SHANGHAI — The plans for greater stimulus unveiled by Chinese Premier Li Keqiang at the National People’s Congress opening in Beijing show the government’s awareness of the need for boosting growth in a slowing economy, analysts said. But the plans also highlight the contradictory challenges the leadership faces, including pressures to deepen industry reforms to reduce overcapacity, particularly among its bloated state enterprises.
Li announced that China would increase fiscal stimulus, saying the country’s budget deficit would rise to 3 percent of its gross domestic product (GDP) compared to 2.4 percent last year. Yet, the figure disappointed some in China who had hoped for even higher spending, while other experts warned that too much focus on growth could mean structural reforms — the kind called for by Group of 20 leaders in Shanghai last week — could be diluted.
Unusually, Li’s package for the coming year does not set a specific growth target, aiming for 6.5 percent to 7 percent. This follows a slump in growth last year to 6.9 percent, its slowest rate in a quarter century, and a further slowdown to 6.8 percent in the final quarter of last year. Bert Hofman, the head of the World Bank in China, praised the decision not to set a single target, saying this would give the leadership “needed flexibility for balancing structural reforms and demand management," the Wall Street Journal reported.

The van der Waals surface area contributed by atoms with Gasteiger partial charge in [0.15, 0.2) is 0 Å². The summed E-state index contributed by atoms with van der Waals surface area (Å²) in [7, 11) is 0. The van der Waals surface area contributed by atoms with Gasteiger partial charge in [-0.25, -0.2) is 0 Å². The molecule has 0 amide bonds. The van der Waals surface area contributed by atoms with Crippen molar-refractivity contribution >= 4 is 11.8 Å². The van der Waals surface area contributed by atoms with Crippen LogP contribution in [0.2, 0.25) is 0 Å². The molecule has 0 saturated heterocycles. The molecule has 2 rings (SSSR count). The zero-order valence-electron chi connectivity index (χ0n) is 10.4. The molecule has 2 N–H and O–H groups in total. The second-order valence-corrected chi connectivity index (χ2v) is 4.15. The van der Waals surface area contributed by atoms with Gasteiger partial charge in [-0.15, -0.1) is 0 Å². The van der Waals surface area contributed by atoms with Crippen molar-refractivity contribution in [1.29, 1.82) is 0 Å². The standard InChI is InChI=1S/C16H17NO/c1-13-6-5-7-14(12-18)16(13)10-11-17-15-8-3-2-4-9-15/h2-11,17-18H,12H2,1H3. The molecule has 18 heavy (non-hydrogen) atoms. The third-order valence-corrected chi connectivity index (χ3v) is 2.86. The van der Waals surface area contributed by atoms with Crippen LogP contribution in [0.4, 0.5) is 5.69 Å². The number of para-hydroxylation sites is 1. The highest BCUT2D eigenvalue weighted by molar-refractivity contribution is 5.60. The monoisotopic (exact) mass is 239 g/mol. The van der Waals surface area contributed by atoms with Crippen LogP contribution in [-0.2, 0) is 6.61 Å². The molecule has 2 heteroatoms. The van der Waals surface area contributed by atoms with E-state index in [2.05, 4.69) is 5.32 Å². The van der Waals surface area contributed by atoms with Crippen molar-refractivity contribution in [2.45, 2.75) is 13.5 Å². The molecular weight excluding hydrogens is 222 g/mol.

Nevertheless, the rate implies a higher goal than the figure of “at least 6.5 percent” Li said would be the minimum over the next five years, in a plan also unveiled Saturday -- even though at least one government adviser recently said the 6.5 percent target could be hard to achieve this year. And observers noted Li, who admitted maintaining development would be “a tough battle,” referred more to “growth” and “development” in his report than he did last year.
The Chinese government has put the focus increasingly on boosting its domestic economy after a slump in exports and imports last year. Strikingly, Li did not set a trade target for the first time in many years. And with falling producer prices and a slowdown in the real estate sector at home, it was no surprise he announced China’s fiscal deficit would rise by some $72 billion this year to 3 percent of the GDP.
A significant proportion of this is likely to go to infrastructure spending: China’s top planning body, the National Development and Reform Commission said Saturday it expected fixed-asset investment to rise about 10.5 percent this year. And Li confirmed China would continue with its massive investments in railway construction and roads.